My laptop doesn’t have an ethernet port. I either use wifi, or this Asus USB Ethernet adapter. The device identifies itself as a “ASIX AX88772B USB2.0 to Fast Ethernet Adapter”. The other day it stopped working, though if jiggled around, would come on intermittently. If twisting the wire a bit helps the device re-connect, there’s a wire connection problem somewhere, so I decided to fix.
I picked up an early 1900’s English butter knife from an op shop, which had a bone handle that was completely burnt (I forgot to take a photo of it) and refurbished it with a new handle as a small DIY project.
Few weeks ago, I moved out of home into the Frogshark HQ, the house our team lives and works at, developing video games. Part of healthy living for me is making the place that is “home” a comfortable space and a desired place to be in. I don’t own any furniture except for my bed, so lack of surfaces for storage and ad-hoc items makes the space lack in accessibility. In the spirit of making, I set out to make my first piece of furniture, a simple shelf behind my bed’s headboard.
Time to sell my car. Lots of adventures had been had! I toured north island on it, slept at the most beautiful beaches and commuted to work when I had a job. Now that I’m changing to a motorbike lifestyle, it’s time to let it go.
This past weekend, my team and I participated in a global gamejam, an equivalent of the 48 hour film festival, but for game development.
We came up with a small 2 player game. Read more about our jam, and play Whalebus!
I made a post on Swordy devlog about the wooden badges I’ve made as part of our PAX AUS exhibit & promotion effort. Click on the image for more photos, detailed description of the manufacturing process, along with some post-mortem reflection.
I wanted to familiarize myself with this technology.
For convenience, I used one of the abundant plasticine abominations we have around Colab as a subject.
The tech itself is nothing complicated in terms of usability. Take lots of static shots of various angles, load them up and you get a point cloud upon processing (of course I imagine the science and maths behind this process is quite complex).
The potential is there to scan real life 3d objects into a virtual space for further digital manipulation, using a regular camera without expensive scanning equipment.
Definitely an awesome technique to have in the quiver of experimental stuff you can do with computers.
I like the digital processing artifacts and loss of data that’s happening here. A sort of glitch aesthetic, which I think it’s more interesting than a perfect 3D scan of a real world thing.
“roll stuff up and make it bigger.” – baseline idea/design principle/core mechanic behind Katamari as Takahashi describes it. See “toy”, designing an awesome videogame.
Yu Miyake’s explanation for how the theme song came to be is worth a read just for the smile that paragraph will put on your face.
song in question – https://www.youtube.com/watch?v=95jD5tMFjhs
Last night, after little sleep and some obligatory writing, I went to Phil’s house, eager to show off my creation and watch him play the [previous version of the] app. I haven’t yet seen anyone interact with it, and I knew the aesthetic aligned with a lot of Phill’s own works.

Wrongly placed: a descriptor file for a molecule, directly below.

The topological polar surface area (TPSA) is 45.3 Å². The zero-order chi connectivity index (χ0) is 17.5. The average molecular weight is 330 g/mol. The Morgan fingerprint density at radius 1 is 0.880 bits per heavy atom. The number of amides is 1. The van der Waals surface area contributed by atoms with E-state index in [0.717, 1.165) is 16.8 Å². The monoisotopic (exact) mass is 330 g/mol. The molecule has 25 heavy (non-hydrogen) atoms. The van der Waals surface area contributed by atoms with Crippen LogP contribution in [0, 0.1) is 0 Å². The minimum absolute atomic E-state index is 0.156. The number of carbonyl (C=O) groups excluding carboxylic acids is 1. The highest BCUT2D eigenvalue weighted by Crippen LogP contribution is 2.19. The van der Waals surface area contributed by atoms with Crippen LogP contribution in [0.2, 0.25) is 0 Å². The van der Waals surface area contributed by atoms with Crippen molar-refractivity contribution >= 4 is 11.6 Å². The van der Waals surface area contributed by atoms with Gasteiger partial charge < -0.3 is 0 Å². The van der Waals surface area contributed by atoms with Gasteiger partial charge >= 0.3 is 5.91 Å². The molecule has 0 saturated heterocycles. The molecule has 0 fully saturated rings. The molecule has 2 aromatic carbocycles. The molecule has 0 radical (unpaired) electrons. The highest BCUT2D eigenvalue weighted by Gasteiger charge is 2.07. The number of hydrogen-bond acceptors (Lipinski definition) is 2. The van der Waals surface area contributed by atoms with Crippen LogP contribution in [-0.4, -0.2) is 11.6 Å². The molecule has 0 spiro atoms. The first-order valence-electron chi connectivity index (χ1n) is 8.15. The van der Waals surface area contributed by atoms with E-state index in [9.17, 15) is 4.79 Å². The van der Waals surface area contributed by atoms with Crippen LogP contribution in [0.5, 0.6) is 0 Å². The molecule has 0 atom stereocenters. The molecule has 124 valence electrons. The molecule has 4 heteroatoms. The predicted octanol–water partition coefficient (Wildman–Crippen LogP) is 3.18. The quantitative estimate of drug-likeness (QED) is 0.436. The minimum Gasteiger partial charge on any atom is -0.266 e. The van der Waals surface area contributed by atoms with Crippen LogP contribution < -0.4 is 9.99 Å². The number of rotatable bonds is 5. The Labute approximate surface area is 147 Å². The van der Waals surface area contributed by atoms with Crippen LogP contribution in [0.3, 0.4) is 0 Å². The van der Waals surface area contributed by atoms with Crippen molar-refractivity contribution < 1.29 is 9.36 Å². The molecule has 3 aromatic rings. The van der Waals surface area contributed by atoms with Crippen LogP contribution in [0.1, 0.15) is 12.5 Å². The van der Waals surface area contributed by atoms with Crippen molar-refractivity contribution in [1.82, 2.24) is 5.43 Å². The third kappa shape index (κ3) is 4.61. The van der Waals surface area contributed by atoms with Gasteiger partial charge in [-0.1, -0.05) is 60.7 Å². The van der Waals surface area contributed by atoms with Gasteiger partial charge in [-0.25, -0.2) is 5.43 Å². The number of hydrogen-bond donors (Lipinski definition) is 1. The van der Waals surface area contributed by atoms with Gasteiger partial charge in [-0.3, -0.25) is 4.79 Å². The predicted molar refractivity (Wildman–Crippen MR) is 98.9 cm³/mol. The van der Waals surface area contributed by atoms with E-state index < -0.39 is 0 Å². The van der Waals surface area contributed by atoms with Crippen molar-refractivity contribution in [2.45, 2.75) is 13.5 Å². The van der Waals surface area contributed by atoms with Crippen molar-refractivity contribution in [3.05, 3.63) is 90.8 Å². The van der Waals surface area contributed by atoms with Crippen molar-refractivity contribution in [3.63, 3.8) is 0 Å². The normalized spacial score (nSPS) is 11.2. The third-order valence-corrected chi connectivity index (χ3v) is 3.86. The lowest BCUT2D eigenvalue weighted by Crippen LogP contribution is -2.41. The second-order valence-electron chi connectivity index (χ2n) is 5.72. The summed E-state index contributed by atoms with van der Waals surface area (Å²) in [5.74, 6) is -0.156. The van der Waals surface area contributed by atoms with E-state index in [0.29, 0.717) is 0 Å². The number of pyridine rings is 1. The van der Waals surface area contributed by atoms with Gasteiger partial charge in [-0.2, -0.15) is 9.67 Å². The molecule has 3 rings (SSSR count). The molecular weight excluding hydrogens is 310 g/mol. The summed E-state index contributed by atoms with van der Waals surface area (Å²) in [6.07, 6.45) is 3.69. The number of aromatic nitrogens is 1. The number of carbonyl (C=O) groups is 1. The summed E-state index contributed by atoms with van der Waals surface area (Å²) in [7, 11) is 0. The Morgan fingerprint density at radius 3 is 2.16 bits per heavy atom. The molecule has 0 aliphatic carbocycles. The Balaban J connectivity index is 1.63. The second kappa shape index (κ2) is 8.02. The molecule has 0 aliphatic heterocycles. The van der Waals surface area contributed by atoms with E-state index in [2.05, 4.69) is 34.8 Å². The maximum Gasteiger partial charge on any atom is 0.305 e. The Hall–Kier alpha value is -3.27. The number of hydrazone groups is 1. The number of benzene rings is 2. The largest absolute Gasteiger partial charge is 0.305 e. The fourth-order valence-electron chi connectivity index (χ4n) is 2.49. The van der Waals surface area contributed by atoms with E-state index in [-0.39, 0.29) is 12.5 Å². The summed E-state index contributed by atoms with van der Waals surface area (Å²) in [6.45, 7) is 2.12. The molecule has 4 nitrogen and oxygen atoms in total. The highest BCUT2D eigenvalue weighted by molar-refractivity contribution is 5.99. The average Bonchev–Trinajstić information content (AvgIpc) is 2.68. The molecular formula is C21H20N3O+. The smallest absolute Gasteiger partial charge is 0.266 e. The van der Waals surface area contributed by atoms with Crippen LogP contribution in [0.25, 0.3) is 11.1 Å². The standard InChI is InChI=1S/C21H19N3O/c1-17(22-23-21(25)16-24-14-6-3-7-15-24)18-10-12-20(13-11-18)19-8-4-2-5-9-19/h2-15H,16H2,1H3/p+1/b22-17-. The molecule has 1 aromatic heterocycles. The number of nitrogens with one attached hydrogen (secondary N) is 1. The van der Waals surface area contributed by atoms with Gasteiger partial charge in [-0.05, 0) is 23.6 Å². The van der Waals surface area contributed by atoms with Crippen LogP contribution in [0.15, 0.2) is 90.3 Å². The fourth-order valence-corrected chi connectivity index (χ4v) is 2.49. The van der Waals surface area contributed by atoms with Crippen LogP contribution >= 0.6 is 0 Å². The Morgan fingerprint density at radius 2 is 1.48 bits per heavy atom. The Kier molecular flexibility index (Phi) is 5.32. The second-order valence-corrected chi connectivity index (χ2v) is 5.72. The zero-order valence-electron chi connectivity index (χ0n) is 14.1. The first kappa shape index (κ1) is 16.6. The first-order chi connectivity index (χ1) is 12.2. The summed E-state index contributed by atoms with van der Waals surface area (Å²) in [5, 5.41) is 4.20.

Half an hour into play and discussion about the sensations, feelings and relationships my work was establishing within that play session, he suggested to remove buffer clearing from the camera to reinforce the painting aspect of the experience. A few seconds later another hour of play ensued.
This move took this from the domain mainly dominated by audio in terms of focus and output, towards the visual. I knew the previous iteration wasn’t final, it’s just what I had at the time the time ran out. Playing that one now, feels like something is missing.
The experience in this new build is drastically different. The aquatic feeling is far less, as it is replaced by a more temporal aspect of particle behavior. Layers upon layers of footprints create the evolving landscape of motion. Sound becomes less important, a background accompaniment to your very presence in the space.
I cleaned up the last minute code I did the night before submission and here’s the first version of what I would call a “piece of software I made”.
I will be using this as a platform for further experimentation and learning, especially that I have another university paper to fulfill, which is the effector to shape the process and outcome of this experiment in play.
We went in with mentality that getting a mention is good, and any exposure is good exposure, and indeed, we were able to show both Warp and Swordy, which is great.
We knew however that this wasn’t about us. This was about VR, and portraying New Zealand as a place for innovative new technology, which is also a worthy pitch that I was more than willing to participate in.
It is interesting however to see the final result. We spent around 1hr with David’s team, filming, doing interviews. Fascinating to see how condensed the final edit is, what was used and what wasn’t and how everything was conducted behind the scenes.
We weren’t aware for example, of what stream of material we were going to be among in the edit. We only knew about our direct particular involvement and the roller-coaster playtest with an elderly gentleman, which happened in the same room as us. That, I think could feel less distilled and set up, if it was more genuine in the approach of getting an emotional response out of him, but still worked out fine and everyone had fun.
I think overall, this was a great opportunity and it worked out really well. Swordy is on the national TV, score!